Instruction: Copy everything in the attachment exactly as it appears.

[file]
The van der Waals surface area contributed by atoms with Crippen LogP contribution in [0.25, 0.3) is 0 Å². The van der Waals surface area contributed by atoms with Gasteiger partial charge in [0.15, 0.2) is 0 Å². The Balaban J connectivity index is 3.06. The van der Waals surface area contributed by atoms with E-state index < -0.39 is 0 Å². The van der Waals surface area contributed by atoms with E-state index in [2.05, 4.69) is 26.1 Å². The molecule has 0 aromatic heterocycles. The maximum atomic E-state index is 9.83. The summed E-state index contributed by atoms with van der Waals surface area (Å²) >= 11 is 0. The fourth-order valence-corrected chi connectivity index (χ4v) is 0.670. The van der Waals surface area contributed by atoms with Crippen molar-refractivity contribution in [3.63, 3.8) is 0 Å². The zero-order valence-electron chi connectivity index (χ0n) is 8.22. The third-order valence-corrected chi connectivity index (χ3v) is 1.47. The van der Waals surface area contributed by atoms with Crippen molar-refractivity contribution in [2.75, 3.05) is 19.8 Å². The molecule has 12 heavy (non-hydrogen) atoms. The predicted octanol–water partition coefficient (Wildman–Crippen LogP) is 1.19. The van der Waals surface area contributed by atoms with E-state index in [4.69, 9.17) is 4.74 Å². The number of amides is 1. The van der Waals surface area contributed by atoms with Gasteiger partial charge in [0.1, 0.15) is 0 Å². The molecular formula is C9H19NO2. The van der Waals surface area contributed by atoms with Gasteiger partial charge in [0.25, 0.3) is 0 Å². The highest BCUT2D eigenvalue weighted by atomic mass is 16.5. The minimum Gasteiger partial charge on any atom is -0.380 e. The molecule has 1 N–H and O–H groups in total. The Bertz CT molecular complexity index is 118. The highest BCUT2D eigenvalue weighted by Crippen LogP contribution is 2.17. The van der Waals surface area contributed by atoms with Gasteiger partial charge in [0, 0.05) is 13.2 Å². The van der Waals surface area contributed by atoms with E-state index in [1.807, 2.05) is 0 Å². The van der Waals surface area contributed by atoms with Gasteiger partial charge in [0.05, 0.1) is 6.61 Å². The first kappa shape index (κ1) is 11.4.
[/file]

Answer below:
The van der Waals surface area contributed by atoms with Crippen LogP contribution in [0.25, 0.3) is 0 Å². The van der Waals surface area contributed by atoms with Gasteiger partial charge in [0.15, 0.2) is 0 Å². The Balaban J connectivity index is 3.06. The van der Waals surface area contributed by atoms with E-state index < -0.39 is 0 Å². The van der Waals surface area contributed by atoms with E-state index in [2.05, 4.69) is 26.1 Å². The molecule has 0 aromatic heterocycles. The maximum atomic E-state index is 9.83. The summed E-state index contributed by atoms with van der Waals surface area (Å²) >= 11 is 0. The fourth-order valence-corrected chi connectivity index (χ4v) is 0.670. The van der Waals surface area contributed by atoms with Crippen molar-refractivity contribution in [3.63, 3.8) is 0 Å². The zero-order valence-electron chi connectivity index (χ0n) is 8.22. The third-order valence-corrected chi connectivity index (χ3v) is 1.47. The van der Waals surface area contributed by atoms with Crippen molar-refractivity contribution in [2.75, 3.05) is 19.8 Å². The molecule has 12 heavy (non-hydrogen) atoms. The predicted octanol–water partition coefficient (Wildman–Crippen LogP) is 1.19. The van der Waals surface area contributed by atoms with E-state index in [4.69, 9.17) is 4.74 Å². The number of amides is 1. The van der Waals surface area contributed by atoms with Gasteiger partial charge in [0.1, 0.15) is 0 Å². The molecular formula is C9H19NO2. The van der Waals surface area contributed by atoms with Gasteiger partial charge in [0.25, 0.3) is 0 Å². The highest BCUT2D eigenvalue weighted by atomic mass is 16.5. The minimum Gasteiger partial charge on any atom is -0.380 e. The molecule has 1 N–H and O–H groups in total. The Bertz CT molecular complexity index is 118. The highest BCUT2D eigenvalue weighted by Crippen LogP contribution is 2.17. The van der Waals surface area contributed by atoms with Gasteiger partial charge in [0, 0.05) is 13.2 Å². The van der Waals surface area contributed by atoms with E-state index in [1.807, 2.05) is 0 Å². The van der Waals surface area contributed by atoms with Gasteiger partial charge in [0.05, 0.1) is 6.61 Å². The first kappa shape index (κ1) is 11.4.